With respect to ML's performance in the picture story for affect induction (BAd), there were no differences in the free recall task of emotional versus non-emotional variant of the story. This suggests that his mnemonic performance did not benefit from the potential emotional enhancement (Markowitsch and Staniloiu, 2011b). With respect to the recognition task of the emotional version of the story, ML recognized 18 out of 28 details (64%) from the first pictures (1–4), 9 out of 21 (42.8%) details from the pictures presented in the middle (5–7), and only 7 out of 21 (33.3%) details from the pictures presented at the end (8–10). The pictures 5–7 are accompanied in the emotional variant of the story by an emotional narrative delivered by a male voice, while the other pictures are accompanied by a neutral narrative, which is identical for both the “emotional” and “neutral” versions of the story. In the study of Temizyürek (2003) that included 30 participants (mean age: 33.8 + 8.9 years; IQ = 108), the percentage of recognized details from the “emotional” variant of the story was 83% for the first pictures (1–4), 77% for the middle pictures (5–7), and 72.7% for the pictures presented at the end (8–10). The lower recognition of details from the last compared to the first part of the story in the case of ML may reflect forgetting in the context of cognitive overload (Corkin, 1984; Markowitsch et al., 1993).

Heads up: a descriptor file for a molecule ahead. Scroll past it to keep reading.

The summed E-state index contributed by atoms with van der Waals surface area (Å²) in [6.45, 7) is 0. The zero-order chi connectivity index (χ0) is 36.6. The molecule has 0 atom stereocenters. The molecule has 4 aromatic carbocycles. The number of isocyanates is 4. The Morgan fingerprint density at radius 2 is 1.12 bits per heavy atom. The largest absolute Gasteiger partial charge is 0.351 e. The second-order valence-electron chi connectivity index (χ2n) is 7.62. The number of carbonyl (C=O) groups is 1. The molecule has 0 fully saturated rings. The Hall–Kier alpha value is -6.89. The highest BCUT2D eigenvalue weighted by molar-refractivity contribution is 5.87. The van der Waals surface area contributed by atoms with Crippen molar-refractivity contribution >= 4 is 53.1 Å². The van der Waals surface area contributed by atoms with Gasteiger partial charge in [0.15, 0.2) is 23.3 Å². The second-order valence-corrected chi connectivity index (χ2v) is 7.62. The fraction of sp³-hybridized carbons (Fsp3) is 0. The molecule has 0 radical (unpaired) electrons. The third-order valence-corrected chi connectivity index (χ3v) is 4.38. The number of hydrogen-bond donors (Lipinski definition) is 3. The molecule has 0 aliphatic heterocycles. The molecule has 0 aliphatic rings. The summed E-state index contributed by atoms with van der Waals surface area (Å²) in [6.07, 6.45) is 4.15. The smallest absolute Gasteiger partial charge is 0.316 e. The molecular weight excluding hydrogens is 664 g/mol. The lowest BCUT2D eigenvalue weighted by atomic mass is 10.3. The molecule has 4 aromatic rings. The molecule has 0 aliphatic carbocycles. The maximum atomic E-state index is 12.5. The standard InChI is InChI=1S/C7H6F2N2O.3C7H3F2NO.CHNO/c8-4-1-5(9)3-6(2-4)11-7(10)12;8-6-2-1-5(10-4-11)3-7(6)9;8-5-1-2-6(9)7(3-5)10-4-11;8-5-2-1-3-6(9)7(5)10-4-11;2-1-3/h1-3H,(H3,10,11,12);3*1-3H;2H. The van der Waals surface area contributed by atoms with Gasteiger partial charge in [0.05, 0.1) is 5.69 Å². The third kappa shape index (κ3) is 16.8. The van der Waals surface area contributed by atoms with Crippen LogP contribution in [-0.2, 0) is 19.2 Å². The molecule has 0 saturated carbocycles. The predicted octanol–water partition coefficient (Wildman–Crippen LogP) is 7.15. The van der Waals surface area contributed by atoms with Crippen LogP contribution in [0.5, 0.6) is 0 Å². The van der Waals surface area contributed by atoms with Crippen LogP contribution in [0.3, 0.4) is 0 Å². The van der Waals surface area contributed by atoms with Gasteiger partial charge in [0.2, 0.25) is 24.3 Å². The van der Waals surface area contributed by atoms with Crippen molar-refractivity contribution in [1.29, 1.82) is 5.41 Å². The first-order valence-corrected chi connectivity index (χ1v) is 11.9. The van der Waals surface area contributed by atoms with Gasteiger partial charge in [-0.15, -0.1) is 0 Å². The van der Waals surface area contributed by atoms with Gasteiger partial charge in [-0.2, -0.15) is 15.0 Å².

Retrograde semantic memory recognition

In tests of retrograde semantic memory recognition ML, on the other hand, was principally normal (Semantic Old Memory Inventory, Famous Faces Test, Famous Names, Famous Terms, and Famous Events Tests).

Retrograde autobiographical memory recall

As it was evident from the Autobiographical Memory Inventory, ML was unable to recall any personal events apart from one outstanding event, where his father made a suicide attempt by jumping out of the window. On the other hand, he could list autobiographical semantic facts (date of birth, place of birth, schooling, and the like).